Arnold Schwarzenegger. Lebron James. Lindsey Vonn. Cindy Crawford.
These are the founders of Ladder, a piping hot supplement company with some of the biggest names in the worlds of sport and fitness behind it.
There are a lot of interesting things about this company beyond the big names: the brand’s emphasis on competitive athletes is reflected in the fact that everything is certified by NSF, a product testing, inspection and certification organization that make sure there are no banned substances. (James and Vonn really can’t afford to fail a drug test, after all.)
It’s also direct to consumer, so you can’t get this in your local supplement shop, and Ladder offers customized supplement plans based off of a short quiz you can take on their site.
Energy is their pre workout and it has a really remarkable emphasis on improving your focus, plus it has research-backed doses of ingredients that might improve endurance and power. But you may be surprised that the caffeine content is about half of what you normally see in pre workouts. Let’s take a closer look at the Strawberry Lemonade flavor.
[See more on our list of the best pre workouts on the market!]
Ladder Energy Ingredients
The first thing people want to know about pre workouts is the caffeine content, and Energy has 98 milligrams — which is actually quite low for a pre workout. Most fall between 200 and 350 milligrams, although the USDA puts a small, 4oz coffee at about 90 milligrams worth of caffeine. (A tall Starbucks® coffee is about 235 milligrams.)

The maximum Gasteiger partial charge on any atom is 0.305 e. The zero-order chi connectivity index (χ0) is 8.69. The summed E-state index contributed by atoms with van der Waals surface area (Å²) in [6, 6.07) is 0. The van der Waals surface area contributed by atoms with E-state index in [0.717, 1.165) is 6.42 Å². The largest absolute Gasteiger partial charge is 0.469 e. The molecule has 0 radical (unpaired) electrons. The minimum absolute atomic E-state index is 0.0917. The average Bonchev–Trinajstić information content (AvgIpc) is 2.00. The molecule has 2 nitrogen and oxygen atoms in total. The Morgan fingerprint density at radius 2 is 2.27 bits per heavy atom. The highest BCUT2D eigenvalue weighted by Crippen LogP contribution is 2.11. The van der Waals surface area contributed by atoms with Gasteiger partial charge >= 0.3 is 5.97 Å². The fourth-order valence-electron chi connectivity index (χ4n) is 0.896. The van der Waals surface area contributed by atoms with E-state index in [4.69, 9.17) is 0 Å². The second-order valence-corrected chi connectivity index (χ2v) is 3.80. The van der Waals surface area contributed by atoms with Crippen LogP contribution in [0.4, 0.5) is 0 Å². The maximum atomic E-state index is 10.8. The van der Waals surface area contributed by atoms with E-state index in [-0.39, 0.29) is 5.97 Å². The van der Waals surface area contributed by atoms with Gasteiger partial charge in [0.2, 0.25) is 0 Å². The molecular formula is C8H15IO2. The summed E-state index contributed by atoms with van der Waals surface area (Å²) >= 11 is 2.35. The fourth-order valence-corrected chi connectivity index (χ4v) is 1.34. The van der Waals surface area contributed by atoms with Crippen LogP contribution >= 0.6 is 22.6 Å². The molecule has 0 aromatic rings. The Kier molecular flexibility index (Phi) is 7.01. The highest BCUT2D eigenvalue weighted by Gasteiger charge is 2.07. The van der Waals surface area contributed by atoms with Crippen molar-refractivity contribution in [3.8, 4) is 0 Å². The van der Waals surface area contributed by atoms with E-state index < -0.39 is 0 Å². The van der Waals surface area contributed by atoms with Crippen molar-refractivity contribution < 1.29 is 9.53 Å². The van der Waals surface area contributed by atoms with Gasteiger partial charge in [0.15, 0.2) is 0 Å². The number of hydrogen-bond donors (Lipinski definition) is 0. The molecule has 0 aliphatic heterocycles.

After that there’s:
Betaine anhydrous (2.5g)
Citicoline sodium salt (500mg)
The other ingredients are cane sugar, natural flavors, citric acid, guar gum, stevia, silica, and beet root for color. One serving is 25 calories and it’s worth emphasizing here that there are no artificial flavors or sweeteners in the product, nor is there any soy or gum.
Ladder Energy Benefits & Effectiveness
Caffeine, of course, is the most popular stimulant on Earth but it doesn’t just perk you up. It has very well researched benefits for power output, focus, and endurance. It’s true that 98 milligrams isn’t very much of it for a pre workout but this may be a pro or a con, depending on your own needs.
If you find that many pre workouts have an overwhelming amount of caffeine — which is a valid concern — or perhaps if you’re a lighter athlete for whom 98 milligrams is all that’s needed, then this could be a good fit. If you buy these products specifically to get a giant caffeine hit then you might be disappointed.